|Singlespeeding to freedom. 42x18 and 42x15 fixed on the other side. 700x33mm Rivendell Jack Browns. Rivendell Quickbeam bike.|
So I was having this thought while riding the Demi-dirt a couple of weeks ago. I started the ride quite stiff and feeling kind of painful at the start at 330 am. Soon enough my legs started to loosen up as I went up and down the hills. I spun out the gear and was churning at about 18 miles per hour. I had a little fear in thinking of tackling 200 miles in this way. I truly thought I would have a horrible day with my cocky, dumb decision. Who was I kidding? Who was I trying to impress? I guess I just wanted to see what would happen.
In just 3 hours we had made it to Sycamore and my legs were fresh. No pain, no nothing. At around mile 150 I got sick and tired of spinning my legs off. We had a slight tailwind and I just wanted to get home. So I flipped my wheel over to the fixed side which is 42x15. It felt great to have a higher gear and I instantly brought it up to 20mph.
I felt awesome riding this way. My feet were killing me with my old shoes and the Flite Max saddle that I was trying out was killing my behind. I should not experiment with a saddle on a 200 mile ride but I should did find out the Max is a no go.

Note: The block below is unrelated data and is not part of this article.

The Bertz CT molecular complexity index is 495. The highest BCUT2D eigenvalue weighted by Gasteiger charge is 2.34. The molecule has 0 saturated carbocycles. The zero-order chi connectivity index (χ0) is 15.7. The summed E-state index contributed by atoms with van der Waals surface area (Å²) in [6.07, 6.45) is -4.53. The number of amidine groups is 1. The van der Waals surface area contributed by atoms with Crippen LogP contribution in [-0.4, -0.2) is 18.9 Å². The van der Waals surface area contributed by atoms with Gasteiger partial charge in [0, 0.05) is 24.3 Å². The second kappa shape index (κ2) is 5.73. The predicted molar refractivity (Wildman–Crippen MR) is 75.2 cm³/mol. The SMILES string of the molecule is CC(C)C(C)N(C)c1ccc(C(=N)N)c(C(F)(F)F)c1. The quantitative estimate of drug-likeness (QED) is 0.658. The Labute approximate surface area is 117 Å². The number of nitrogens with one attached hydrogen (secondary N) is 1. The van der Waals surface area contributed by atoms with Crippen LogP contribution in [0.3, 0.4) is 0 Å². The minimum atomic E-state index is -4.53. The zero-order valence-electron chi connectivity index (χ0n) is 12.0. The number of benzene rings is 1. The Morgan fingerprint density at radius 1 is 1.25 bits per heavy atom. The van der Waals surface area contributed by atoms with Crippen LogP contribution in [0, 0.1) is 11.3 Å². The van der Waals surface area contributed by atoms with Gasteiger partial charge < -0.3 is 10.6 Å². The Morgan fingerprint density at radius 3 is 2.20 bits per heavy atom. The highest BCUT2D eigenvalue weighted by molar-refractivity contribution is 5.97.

This past Sunday I rode 105 miles on my Gunnar Geared Cross bike. This bike has a 34x45 in front with a 11x34 in rear. All day my legs felt heavy. All day I searched for the right gear with no avail. I spun out and I mashed the heavy gears. I arrived home tired and sore. I went straight to bed and fell asleep.
Why is this? Why did I end the 200 mile ride on the singlespeed fresh?? Does not thinking of shifting have something to do with it? Does having only one gear condition the legs to work with that gear alone??? Is it easier to ride a singlespeed in long distances???
These are the questions I have and am working on. IF you have any ideas let me know. Ben Shockey, Troy Krause, Jay Barre and others have finished Trans Iowa on singlespeeds.
I need to find out. Soon.